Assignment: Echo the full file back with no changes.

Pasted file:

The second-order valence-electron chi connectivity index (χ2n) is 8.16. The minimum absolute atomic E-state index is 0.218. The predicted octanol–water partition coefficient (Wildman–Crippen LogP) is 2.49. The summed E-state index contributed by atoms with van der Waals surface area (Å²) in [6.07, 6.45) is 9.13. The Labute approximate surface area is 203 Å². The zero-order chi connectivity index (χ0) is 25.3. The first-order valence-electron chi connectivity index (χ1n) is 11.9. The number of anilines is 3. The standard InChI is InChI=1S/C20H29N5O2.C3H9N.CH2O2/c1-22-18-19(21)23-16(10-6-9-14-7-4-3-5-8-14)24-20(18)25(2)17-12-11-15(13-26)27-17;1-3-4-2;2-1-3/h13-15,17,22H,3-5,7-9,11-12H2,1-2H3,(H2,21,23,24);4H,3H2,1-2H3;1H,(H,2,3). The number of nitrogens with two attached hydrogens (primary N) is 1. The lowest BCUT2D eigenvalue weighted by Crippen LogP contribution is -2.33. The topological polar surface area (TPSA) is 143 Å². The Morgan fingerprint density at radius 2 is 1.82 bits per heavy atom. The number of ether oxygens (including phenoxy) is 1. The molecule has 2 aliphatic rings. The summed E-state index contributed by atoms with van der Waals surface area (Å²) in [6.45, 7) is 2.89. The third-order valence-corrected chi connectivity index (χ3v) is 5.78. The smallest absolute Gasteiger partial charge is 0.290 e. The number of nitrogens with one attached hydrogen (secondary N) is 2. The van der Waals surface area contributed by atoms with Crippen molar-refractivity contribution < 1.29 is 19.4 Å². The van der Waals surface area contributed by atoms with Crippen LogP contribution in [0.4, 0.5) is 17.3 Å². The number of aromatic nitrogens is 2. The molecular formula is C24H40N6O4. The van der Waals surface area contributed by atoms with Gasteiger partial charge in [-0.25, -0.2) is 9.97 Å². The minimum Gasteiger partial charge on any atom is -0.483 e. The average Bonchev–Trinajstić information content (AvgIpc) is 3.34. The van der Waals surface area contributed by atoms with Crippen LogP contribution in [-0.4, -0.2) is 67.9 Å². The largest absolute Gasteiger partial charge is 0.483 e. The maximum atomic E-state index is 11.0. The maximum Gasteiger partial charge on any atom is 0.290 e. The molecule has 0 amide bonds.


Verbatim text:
The second-order valence-electron chi connectivity index (χ2n) is 8.16. The minimum absolute atomic E-state index is 0.218. The predicted octanol–water partition coefficient (Wildman–Crippen LogP) is 2.49. The summed E-state index contributed by atoms with van der Waals surface area (Å²) in [6.07, 6.45) is 9.13. The Labute approximate surface area is 203 Å². The zero-order chi connectivity index (χ0) is 25.3. The first-order valence-electron chi connectivity index (χ1n) is 11.9. The number of anilines is 3. The standard InChI is InChI=1S/C20H29N5O2.C3H9N.CH2O2/c1-22-18-19(21)23-16(10-6-9-14-7-4-3-5-8-14)24-20(18)25(2)17-12-11-15(13-26)27-17;1-3-4-2;2-1-3/h13-15,17,22H,3-5,7-9,11-12H2,1-2H3,(H2,21,23,24);4H,3H2,1-2H3;1H,(H,2,3). The number of nitrogens with two attached hydrogens (primary N) is 1. The lowest BCUT2D eigenvalue weighted by Crippen LogP contribution is -2.33. The topological polar surface area (TPSA) is 143 Å². The Morgan fingerprint density at radius 2 is 1.82 bits per heavy atom. The number of ether oxygens (including phenoxy) is 1. The molecule has 2 aliphatic rings. The summed E-state index contributed by atoms with van der Waals surface area (Å²) in [6.45, 7) is 2.89. The third-order valence-corrected chi connectivity index (χ3v) is 5.78. The smallest absolute Gasteiger partial charge is 0.290 e. The number of nitrogens with one attached hydrogen (secondary N) is 2. The van der Waals surface area contributed by atoms with Crippen molar-refractivity contribution < 1.29 is 19.4 Å². The van der Waals surface area contributed by atoms with Crippen LogP contribution in [0.4, 0.5) is 17.3 Å². The number of aromatic nitrogens is 2. The molecular formula is C24H40N6O4. The van der Waals surface area contributed by atoms with Gasteiger partial charge in [-0.25, -0.2) is 9.97 Å². The minimum Gasteiger partial charge on any atom is -0.483 e. The average Bonchev–Trinajstić information content (AvgIpc) is 3.34. The van der Waals surface area contributed by atoms with Crippen LogP contribution in [-0.4, -0.2) is 67.9 Å². The largest absolute Gasteiger partial charge is 0.483 e. The maximum atomic E-state index is 11.0. The maximum Gasteiger partial charge on any atom is 0.290 e. The molecule has 0 amide bonds.